NeurIPS 2020

On Function Approximation in Reinforcement Learning: Optimism in the Face of Large State Spaces

Review 1

Summary and Contributions: This paper studies the exploration problem in episodic reinforcement learning with kernel and neural network function approximations. The proposed algorithm is an optimistic version of least-squares value iteration, where the solution to the standard LSVI is further added by a bonus function for exploration. Under assumptions on the underlying RKHS or NTK function classes, the proposed algorithms are shown to achieve a H^2 \sqrt{T} \delta_F regret, where \delta_F depends on the effective dimension of the RKHS or NTK. —————— Updated after author response and reviewer discussion: After reading the authors’ response and discussing it with another reviewer, I would suggest the authors revise the paper in the following aspects regarding presentation and discussion. First, state clearly in the introduction (maybe also abstract) that this paper makes the assumption that the transition model is characterized by the RKHS class — I think you already did but it doesn’t hurt to emphasize it. Also, revise the sentence “propose the first provable efficient RL algorithm [...] without any additional assumptions on the sampling model” (lines 44-46), e.g., by changing the term “sampling model” to be “generative model” or “simulator”, as such a term is ambiguous. Second, discuss clearly the assumption that the transition model is characterized by the RKHS class, especially how it covers linear MDPs and Lipschitz MDPs as special cases by choosing different kernels. The other reviewer suggests adding the T regret under model misspecification, but I don’t think it is necessary — it is up for you to decide. Also, give concrete examples of such kernels, as promised in the authors’ response. In summary, the other reviewer and I don’t find any technical issues. The main debate is about the presentation and discussion, which I believe is easily fixable. Given the significance and depth of the results (especially the theory of DRL), I would keep my score and advocate for acceptance (as the rest two reviewers).

Strengths: 1. The theoretical results seem solid. 2. RL nonlinear function approximation is known to be challenging in both statistical and computation aspects. Statistically, in practice, DRL methods can be sample inefficient. Computationally, these methods may fail to converge. More importantly, RL with nonlinear function approximation has divergent counterexamples. This paper addresses the statistical aspect of this fundamental problem by proposing novel LSVI-type algorithms for both kernel and nonlinear neural network settings with provably sample efficiency. Moreover, these algorithms are also computationally efficient because (1) the kernel version involves kernel ridge regression and (2) the neural setting utilizes the NTK optimization theory for overparameterized NN. Thus, the proposed algorithm might be applicable to real-world deep RL problems where currently heuristic exploration schemes are widely used.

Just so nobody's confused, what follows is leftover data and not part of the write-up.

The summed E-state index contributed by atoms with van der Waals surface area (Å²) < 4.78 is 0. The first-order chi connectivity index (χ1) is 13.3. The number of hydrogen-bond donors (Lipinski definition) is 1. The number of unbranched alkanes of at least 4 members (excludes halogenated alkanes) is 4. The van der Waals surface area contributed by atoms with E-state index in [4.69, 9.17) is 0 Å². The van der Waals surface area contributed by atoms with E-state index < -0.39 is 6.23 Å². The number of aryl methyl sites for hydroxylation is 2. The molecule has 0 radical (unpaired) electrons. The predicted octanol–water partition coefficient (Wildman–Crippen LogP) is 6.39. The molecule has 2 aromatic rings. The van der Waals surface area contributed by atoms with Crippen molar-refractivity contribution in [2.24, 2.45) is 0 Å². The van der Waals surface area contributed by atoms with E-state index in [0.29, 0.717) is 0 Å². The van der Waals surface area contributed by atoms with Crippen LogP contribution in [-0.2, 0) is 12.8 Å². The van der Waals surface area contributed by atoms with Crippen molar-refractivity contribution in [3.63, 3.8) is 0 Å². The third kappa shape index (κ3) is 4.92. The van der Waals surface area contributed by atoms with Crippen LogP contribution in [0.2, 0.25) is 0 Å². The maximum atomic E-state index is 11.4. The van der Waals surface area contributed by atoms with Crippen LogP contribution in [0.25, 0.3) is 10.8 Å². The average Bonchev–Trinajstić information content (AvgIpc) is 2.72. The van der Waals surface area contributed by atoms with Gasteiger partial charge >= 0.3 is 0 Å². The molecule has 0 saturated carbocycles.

Weaknesses: The limitation of this work is that it only considers RKHS with exponential eigenvalue decay. Although the theoretical framework is general and the extension to polynomial decaying kernels seems involving just direct computations, it would be nice to have a general result that holds for all kernels.

Correctness: I didn't check the proof line by line but the theory seems reasonable and the proof seems correct.

Clarity: The paper is overall very well-written. However, as I mentioned above, the presentation can be further improved by adding: (1) a general result that holds for general RKHS that does not depend on the eigenvalue decay. This would strengthen the argument of this paper. (2) consider other eigenvalue decay conditions such as finite rank kernels and polynomial decay kernels. (3) Give a concrete example for both the RKHS and NTK kernels that satisfy the assumption.

Relation to Prior Work: Yes. This paper discusses and distinguishes from previous work thoroughly.

Reproducibility: Yes

Additional Feedback: My main concerns are stated in the Clarity section. I will elaborate on them as follows. [1] It would be nice to have a general result which depends on the intrinsic complexity of the RKSH, rather than only focusing on the exponentially decaying kernels, which is only a small class of kernels. [2] In the assumption, you also require the magnitude of eigenfunctions do not grow exponentially? Does this hold for the Gaussian RBF kernel, which is the example you gave in the paper for $\gamma = 1/d$. Moreover, are there any NTK that satisfy this assumption? It would be nice to provide an example of such an NTK. For example, does ReLU NTK satisfy the assumption? [3] When the kernel is finite rank, say having only $D$ nonzero eigenvalues, does the algorithm reduces to the LSVI algorithm in Jin et al? If so, how does the regret bound compare? [4] It would be nice to give a concrete example, say the Gaussian RBF kernel. In this case, it seems that the regret is H^2 \sqrt{T} (\log T)^{2+1.5d}. Why is this regret still “sample efficient” when it is exponential in d? It seems that the authors assume that $d$ is fixed. Then it would be nice to clearly define what “sample efficient algorithm” means.

Review 2

Summary and Contributions: This paper considers the problem of low-regret policy optimization in H-stage episodic MDPs with large state and action spaces. The main assumption is the availability of a kernel that exactly captures the dynamics of the MDP. Under this assumption, the paper shows that "kernelized" versions of existing LSVI-based algorithms using optimistic exploration yield algorithms with O(H²sqrt(T)) regret, also depending on various characteristics of the kernel space. An extension of this idea shows similar results for sufficiently large neural networks, using the "neural tangent kernel".